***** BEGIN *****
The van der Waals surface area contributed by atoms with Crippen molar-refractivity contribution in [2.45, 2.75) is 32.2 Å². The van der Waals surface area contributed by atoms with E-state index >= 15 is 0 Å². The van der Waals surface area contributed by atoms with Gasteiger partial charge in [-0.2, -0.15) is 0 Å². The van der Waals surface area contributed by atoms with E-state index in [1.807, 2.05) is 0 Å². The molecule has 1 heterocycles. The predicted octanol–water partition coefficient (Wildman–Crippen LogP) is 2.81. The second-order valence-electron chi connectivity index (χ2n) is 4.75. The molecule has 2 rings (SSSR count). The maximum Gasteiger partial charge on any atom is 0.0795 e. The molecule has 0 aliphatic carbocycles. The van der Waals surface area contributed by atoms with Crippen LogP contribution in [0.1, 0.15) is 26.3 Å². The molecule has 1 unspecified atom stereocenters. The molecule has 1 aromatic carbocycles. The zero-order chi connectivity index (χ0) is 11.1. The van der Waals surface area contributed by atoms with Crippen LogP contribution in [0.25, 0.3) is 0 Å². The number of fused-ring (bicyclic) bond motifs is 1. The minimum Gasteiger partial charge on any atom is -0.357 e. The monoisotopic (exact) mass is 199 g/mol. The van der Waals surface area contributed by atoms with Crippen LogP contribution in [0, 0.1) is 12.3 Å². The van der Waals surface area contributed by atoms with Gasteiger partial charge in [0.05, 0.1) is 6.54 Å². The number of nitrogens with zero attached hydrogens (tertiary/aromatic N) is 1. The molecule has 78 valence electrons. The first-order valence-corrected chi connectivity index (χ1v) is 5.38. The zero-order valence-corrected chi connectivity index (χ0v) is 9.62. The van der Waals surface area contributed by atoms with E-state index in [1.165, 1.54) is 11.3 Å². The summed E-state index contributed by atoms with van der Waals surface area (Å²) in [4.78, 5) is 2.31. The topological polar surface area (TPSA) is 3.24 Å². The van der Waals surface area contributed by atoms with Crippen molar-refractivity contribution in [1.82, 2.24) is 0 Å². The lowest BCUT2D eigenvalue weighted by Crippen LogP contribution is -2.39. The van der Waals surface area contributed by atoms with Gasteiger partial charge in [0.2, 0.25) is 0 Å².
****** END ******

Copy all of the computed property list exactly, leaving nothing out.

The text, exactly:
The van der Waals surface area contributed by atoms with Crippen molar-refractivity contribution in [2.45, 2.75) is 32.2 Å². The van der Waals surface area contributed by atoms with E-state index >= 15 is 0 Å². The van der Waals surface area contributed by atoms with Gasteiger partial charge in [-0.2, -0.15) is 0 Å². The van der Waals surface area contributed by atoms with E-state index in [1.807, 2.05) is 0 Å². The molecule has 1 heterocycles. The predicted octanol–water partition coefficient (Wildman–Crippen LogP) is 2.81. The second-order valence-electron chi connectivity index (χ2n) is 4.75. The molecule has 2 rings (SSSR count). The maximum Gasteiger partial charge on any atom is 0.0795 e. The molecule has 0 aliphatic carbocycles. The van der Waals surface area contributed by atoms with Crippen LogP contribution in [0.1, 0.15) is 26.3 Å². The molecule has 1 unspecified atom stereocenters. The molecule has 1 aromatic carbocycles. The zero-order chi connectivity index (χ0) is 11.1. The van der Waals surface area contributed by atoms with Crippen LogP contribution in [0.25, 0.3) is 0 Å². The number of fused-ring (bicyclic) bond motifs is 1. The minimum Gasteiger partial charge on any atom is -0.357 e. The monoisotopic (exact) mass is 199 g/mol. The van der Waals surface area contributed by atoms with Crippen LogP contribution in [0, 0.1) is 12.3 Å². The van der Waals surface area contributed by atoms with Gasteiger partial charge in [0.05, 0.1) is 6.54 Å². The number of nitrogens with zero attached hydrogens (tertiary/aromatic N) is 1. The molecule has 78 valence electrons. The first-order valence-corrected chi connectivity index (χ1v) is 5.38. The zero-order valence-corrected chi connectivity index (χ0v) is 9.62. The van der Waals surface area contributed by atoms with E-state index in [1.165, 1.54) is 11.3 Å². The summed E-state index contributed by atoms with van der Waals surface area (Å²) in [4.78, 5) is 2.31. The topological polar surface area (TPSA) is 3.24 Å². The van der Waals surface area contributed by atoms with Crippen molar-refractivity contribution in [1.82, 2.24) is 0 Å². The lowest BCUT2D eigenvalue weighted by Crippen LogP contribution is -2.39. The van der Waals surface area contributed by atoms with Gasteiger partial charge in [0.2, 0.25) is 0 Å².